Cover Story

Where poppies grow

With renewed fighting, Afghanistan's opium trade-the largest in the world-is a persistent block to security and development

Issue: "Opium wars," May 12, 2007

Afghanistan has received little American press attention lately, with occasional reports focusing on continuing fighting. But the efforts of Malaly Pikar Volpi and other development workers like her may make the difference between defeating the Muslim extremists who make up the Taliban and seeing them gradually reconquer the country.

That's because Afghan poppy fields are a persistent backdrop to the war on terror. The country is the world's largest supplier of the flowers that make opium, producing 90 percent of the drug. Drug dealers refine opium into illegal heroin that ends up largely on Europe's streets. Last year, despite massive aid from the United States and Europe, farmers harvested their largest opium crop in years-and the Taliban often grabbed the profits.

Standing in the gap is Volpi, executive director of the U.S.-Afghanistan Reconstruction Council, a Washington-based nonprofit that is helping to rebuild her original homeland. Born in Kabul, she came to the United States with her parents and trained as an economist. On one return trek through Afghan poppy country she interviewed 500 residents, including many farmers, learning what it might take to contain the opium trade.

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One way tried by the U.S. Agency for International Development (USAID): Give men cash for clearing irrigation canals or throwing gravel on roads. But such projects do not last long, and men who participate still need to earn as much as possible: "If the main farmer is throwing gravel on a road, his wife is growing poppy," Volpi points out.

The farmers want and need regular income, yet she says they would prefer not to produce opium, since it is haram (forbidden) under Islam. But the temptation is strong: The UN Office on Drugs and Crime reports that one hectare (about 2 1/2 acres) of poppy can earn an Afghan farmer 10 times more than a cereal crop.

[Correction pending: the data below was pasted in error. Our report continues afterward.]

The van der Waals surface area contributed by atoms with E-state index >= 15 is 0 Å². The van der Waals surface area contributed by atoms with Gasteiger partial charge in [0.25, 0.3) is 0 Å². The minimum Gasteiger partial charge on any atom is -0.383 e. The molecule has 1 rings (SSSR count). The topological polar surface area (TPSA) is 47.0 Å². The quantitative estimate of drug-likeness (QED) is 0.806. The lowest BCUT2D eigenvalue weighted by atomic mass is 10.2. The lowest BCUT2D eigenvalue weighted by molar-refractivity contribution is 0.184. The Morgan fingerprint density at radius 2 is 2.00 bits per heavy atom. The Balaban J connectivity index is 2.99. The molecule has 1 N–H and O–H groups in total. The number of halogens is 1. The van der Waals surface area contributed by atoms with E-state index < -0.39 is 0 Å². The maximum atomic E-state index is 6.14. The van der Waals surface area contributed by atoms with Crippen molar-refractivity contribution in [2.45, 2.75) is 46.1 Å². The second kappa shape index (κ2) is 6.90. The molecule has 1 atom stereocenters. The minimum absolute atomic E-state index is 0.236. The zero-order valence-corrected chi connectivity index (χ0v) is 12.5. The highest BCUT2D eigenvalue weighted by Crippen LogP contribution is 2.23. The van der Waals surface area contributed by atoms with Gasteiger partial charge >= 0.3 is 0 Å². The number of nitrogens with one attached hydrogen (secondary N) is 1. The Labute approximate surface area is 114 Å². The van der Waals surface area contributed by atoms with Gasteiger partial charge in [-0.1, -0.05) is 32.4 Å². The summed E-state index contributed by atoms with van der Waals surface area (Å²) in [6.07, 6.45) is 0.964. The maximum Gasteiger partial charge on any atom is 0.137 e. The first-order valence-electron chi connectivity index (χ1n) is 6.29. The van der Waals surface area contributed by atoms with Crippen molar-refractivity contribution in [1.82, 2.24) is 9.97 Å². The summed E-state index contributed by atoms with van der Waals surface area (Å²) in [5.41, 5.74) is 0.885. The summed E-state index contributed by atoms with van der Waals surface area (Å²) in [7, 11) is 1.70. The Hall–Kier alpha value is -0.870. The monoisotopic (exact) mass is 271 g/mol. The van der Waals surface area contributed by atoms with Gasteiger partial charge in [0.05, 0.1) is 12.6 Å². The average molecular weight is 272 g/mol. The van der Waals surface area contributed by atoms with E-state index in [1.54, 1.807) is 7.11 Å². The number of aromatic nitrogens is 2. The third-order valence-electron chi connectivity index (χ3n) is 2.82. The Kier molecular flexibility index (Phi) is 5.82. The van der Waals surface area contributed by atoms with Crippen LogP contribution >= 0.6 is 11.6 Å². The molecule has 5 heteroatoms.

Volpi suggests cutting out aid middlemen and directly providing what farmers desire, such as cold storage or trucks to transport crops. She said they might turn from poppies if they think other crops stand a chance.

Right now, though, farmers who go straight often face economic hardship. One farmer in the heavy poppy-growing province of Badakhshan told Volpi he had a storehouse full of rotting wheat that he could not sell. He had followed the government's instructions not to grow poppy, but a market flooded by Pakistani wheat and popular bleached flour meant the crop's prices were too low. This year, he said, he would plant poppy.

Other farmers grumble about faltering U.S. and official efforts to help them shift to crops such as potatoes. Seeds and fertilizers came too late for the planting season. Poppy, though, is easy to grow, and in dry Afghanistan doesn't need much water. In Badakhshan, aid workers may have to navigate a mountain and muddy roads to deliver a truckload of planting potatoes to farmers. Drug dealers, by contrast, know their farmers already have ready stocks of tiny blue-black poppy seeds.

Last week NATO and Afghan soldiers swept through southern Afghanistan, and in the poppy-laden Sangin Valley they came under attack from heavily armored Taliban fighters. Mortar fire and heavy machine guns greeted British soldiers when they set out on foot patrols between Kandahar and Herat. Traffickers work symbiotically with the Taliban, providing weapons and funding in exchange for protection of drug routes and poppy fields.

Volpi's aid group works heavily in Badakhshan. Unpaved roads often become impassable after mud slides, but the opium trade has well-grooved byways. Smaller drug dealers know farmers and local leaders well because they usually hail from provincial villages in valleys that typically contain several thousand people.

Badakhshan has little Taliban influence, but its isolation means it has been cut off from needed development. Farmers for centuries have cultivated poppy for seeds used in baking bread and for medicinal purposes. They also grow mulberries and walnuts and produce the country's best pistachios.

The Soviet invasion in 1979 wiped out much of Badakhshan's agriculture. The armies cut down trees and forests to ferret out hiding fighters. When Soviet forces left, factional fighting between Afghans, and then the Taliban's 1996 takeover, brought new problems-and poppy dealers operated even more brazenly.

Volpi paints a picture of today's traffickers riding motorcycles, checking on poppy fields, and delivering payments. Dealers ringed by security guards give corrupt officials a share of drug profits. Millions in foreign aid haven't changed the nature of the trade. Before planting, a dealer may decide to pay a farmer $2,000 an acre. He pays half up front and the other half at harvest. Cultivating poppy takes many hands, and women often work alongside men, or grow their own fields as sharecroppers.

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